The Combat Fitness Test is a physical fitness test of the United States Marine Corps, and is used in complement to the USMC Physical Fitness Test. The British Army formerly used a test of the same name which is currently known as the Annual Fitness Test.
United States Marine Corps
U.S. Marine struggles to hold two 30-pound ammunition cans on his shoulders during part of the super physical fitness test on Marine Corps Air Station Iwakuni, Japan, June 17, 2009.
In the Marine Corps, the Combat Fitness Test has three events:
- an 880-yard "Movement to Contact" run in boots and utility pants
- two minutes of lifting a 30-pound ammo can over the head, earning points for the number done in the time limit
- the “Maneuver Under Fire” drill is part obstacle course, part conditioning, and part combat test:
- 25-yard crawl
- hauling a simulated casualty using two different carries: drag and fireman's carry over 75 yards zigzaging through cones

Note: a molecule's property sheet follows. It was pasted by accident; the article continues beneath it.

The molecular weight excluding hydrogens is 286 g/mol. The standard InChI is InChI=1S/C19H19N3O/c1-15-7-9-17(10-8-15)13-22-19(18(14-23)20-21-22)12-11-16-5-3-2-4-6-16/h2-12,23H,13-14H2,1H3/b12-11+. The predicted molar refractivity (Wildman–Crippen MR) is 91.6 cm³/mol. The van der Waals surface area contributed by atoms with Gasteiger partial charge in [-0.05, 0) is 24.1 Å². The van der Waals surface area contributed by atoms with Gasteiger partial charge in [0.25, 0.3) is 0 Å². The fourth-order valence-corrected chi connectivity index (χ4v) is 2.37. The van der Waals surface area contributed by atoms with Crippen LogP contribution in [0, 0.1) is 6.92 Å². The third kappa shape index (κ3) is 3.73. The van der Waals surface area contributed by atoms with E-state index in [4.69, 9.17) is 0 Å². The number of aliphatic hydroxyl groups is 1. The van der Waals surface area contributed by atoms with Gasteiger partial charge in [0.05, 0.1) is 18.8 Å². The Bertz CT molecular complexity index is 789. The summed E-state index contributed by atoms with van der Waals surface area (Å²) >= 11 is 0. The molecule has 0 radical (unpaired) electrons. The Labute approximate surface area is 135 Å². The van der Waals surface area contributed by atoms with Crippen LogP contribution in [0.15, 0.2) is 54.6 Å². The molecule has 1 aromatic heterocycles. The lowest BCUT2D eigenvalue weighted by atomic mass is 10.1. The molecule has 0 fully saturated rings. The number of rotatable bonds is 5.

- sprint while carrying two 30-pound ammo cans over 75 yards through the same cones
- throwing a dummy hand grenade into a marked circle 22.5 yards away
- 3 pushups and a sprint with the ammo cans to the finish line.
Major General Vaughn Ary, Staff Judge Advocate to the Commandant, December 4, 2011
This test was implemented in mid-2008 by Commandant of the Marine Corps James T. Conway as a more combat oriented version of, but supplement to, the Physical Fitness Test.